Grosberg, B.M., Solomon, S. & Lipton, R.B. Current Science Inc (2007) 11: 310. doi:10.1007/s11916-007-0209-1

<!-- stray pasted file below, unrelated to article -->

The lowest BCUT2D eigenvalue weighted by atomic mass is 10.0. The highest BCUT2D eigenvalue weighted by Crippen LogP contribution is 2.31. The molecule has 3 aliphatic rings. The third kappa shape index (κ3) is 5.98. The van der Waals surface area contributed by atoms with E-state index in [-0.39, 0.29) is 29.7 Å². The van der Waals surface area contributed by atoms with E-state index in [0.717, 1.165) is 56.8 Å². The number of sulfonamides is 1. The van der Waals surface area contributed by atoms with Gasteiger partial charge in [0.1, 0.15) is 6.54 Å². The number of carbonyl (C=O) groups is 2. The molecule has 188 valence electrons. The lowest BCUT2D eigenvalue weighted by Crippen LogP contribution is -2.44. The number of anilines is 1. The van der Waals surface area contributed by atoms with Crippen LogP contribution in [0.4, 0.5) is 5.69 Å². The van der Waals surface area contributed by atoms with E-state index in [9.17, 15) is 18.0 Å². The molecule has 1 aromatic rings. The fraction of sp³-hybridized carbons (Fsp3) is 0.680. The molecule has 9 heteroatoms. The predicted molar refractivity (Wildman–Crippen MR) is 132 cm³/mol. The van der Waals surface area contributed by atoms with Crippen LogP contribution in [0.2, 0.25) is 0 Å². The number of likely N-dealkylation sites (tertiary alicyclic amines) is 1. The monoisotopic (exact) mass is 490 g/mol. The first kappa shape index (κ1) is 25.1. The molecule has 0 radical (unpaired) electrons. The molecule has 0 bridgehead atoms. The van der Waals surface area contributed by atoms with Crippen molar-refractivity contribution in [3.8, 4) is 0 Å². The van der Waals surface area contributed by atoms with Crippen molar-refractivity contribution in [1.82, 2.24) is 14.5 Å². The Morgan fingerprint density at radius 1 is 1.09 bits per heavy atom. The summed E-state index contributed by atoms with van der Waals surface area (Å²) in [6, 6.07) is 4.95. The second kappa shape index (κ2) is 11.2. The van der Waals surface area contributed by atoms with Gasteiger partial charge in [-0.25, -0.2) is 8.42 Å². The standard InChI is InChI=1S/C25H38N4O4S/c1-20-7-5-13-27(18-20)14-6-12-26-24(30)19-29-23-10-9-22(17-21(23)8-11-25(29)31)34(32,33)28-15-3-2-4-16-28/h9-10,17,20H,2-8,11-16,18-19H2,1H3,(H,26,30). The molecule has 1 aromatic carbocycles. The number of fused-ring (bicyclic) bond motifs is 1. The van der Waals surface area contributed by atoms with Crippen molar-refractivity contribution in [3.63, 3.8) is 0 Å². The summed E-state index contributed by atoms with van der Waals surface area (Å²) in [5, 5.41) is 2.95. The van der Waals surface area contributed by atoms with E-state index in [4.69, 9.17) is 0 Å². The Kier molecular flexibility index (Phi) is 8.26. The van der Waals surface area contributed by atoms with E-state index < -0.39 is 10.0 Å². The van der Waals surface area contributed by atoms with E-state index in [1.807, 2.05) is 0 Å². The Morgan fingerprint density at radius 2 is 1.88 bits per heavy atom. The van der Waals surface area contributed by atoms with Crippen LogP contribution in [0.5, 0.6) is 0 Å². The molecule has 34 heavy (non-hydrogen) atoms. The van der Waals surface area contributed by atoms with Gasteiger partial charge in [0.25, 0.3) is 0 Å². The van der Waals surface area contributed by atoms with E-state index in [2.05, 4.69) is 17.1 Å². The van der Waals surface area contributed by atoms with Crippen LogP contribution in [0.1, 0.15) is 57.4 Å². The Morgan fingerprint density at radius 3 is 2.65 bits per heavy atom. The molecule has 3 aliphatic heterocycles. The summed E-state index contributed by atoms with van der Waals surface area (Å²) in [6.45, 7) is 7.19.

Nummular headache is a rare primary headache disorder characterized by focal and well-circumscribed pain fixed within a round-, oval-, or elliptical-shaped region of the head. The pain is usually mild to moderate in intensity but may be severe. Nummular headache is most common in women in the fourth to fifth decade of life. The temporal pattern may be chronic and continuous since onset, chronic evolved from episodic, or episodic. These headaches typically are unilateral, side-locked, and fixed in location, commonly affecting the parietal region. Many patients experience superimposed exacerbations of pain, lasting from seconds to days. Sensory phenomena, such as paresthesias, allodynia, and dysesthesias, are frequently reported in the region of the pain. Treatment with gabapentin, tricyclic antidepressants, or botulinum toxin may be helpful.